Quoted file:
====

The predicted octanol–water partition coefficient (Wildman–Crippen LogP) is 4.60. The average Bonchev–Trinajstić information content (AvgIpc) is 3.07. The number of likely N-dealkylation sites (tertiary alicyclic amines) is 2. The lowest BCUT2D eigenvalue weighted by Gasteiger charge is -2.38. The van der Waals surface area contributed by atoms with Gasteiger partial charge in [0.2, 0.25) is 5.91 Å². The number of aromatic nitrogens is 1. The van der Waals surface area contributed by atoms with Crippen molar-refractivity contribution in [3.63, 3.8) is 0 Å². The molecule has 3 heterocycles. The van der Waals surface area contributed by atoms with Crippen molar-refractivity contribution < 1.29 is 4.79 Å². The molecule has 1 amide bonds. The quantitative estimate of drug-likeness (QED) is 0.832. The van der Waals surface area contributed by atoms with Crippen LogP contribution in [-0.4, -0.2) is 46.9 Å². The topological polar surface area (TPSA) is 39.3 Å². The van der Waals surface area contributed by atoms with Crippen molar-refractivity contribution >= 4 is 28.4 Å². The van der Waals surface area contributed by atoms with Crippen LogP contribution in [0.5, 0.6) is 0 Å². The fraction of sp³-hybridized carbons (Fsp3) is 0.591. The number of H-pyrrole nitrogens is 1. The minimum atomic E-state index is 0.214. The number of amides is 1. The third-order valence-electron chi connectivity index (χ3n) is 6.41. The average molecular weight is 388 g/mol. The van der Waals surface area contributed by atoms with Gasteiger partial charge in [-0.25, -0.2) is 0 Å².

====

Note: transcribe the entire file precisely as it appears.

The predicted octanol–water partition coefficient (Wildman–Crippen LogP) is 4.60. The average Bonchev–Trinajstić information content (AvgIpc) is 3.07. The number of likely N-dealkylation sites (tertiary alicyclic amines) is 2. The lowest BCUT2D eigenvalue weighted by Gasteiger charge is -2.38. The van der Waals surface area contributed by atoms with Gasteiger partial charge in [0.2, 0.25) is 5.91 Å². The number of aromatic nitrogens is 1. The van der Waals surface area contributed by atoms with Crippen molar-refractivity contribution in [3.63, 3.8) is 0 Å². The molecule has 3 heterocycles. The van der Waals surface area contributed by atoms with Crippen molar-refractivity contribution < 1.29 is 4.79 Å². The molecule has 1 amide bonds. The quantitative estimate of drug-likeness (QED) is 0.832. The van der Waals surface area contributed by atoms with Crippen LogP contribution in [-0.4, -0.2) is 46.9 Å². The topological polar surface area (TPSA) is 39.3 Å². The van der Waals surface area contributed by atoms with Crippen molar-refractivity contribution >= 4 is 28.4 Å². The van der Waals surface area contributed by atoms with Crippen LogP contribution in [0.5, 0.6) is 0 Å². The fraction of sp³-hybridized carbons (Fsp3) is 0.591. The number of H-pyrrole nitrogens is 1. The minimum atomic E-state index is 0.214. The number of amides is 1. The third-order valence-electron chi connectivity index (χ3n) is 6.41. The average molecular weight is 388 g/mol. The van der Waals surface area contributed by atoms with Gasteiger partial charge in [-0.25, -0.2) is 0 Å².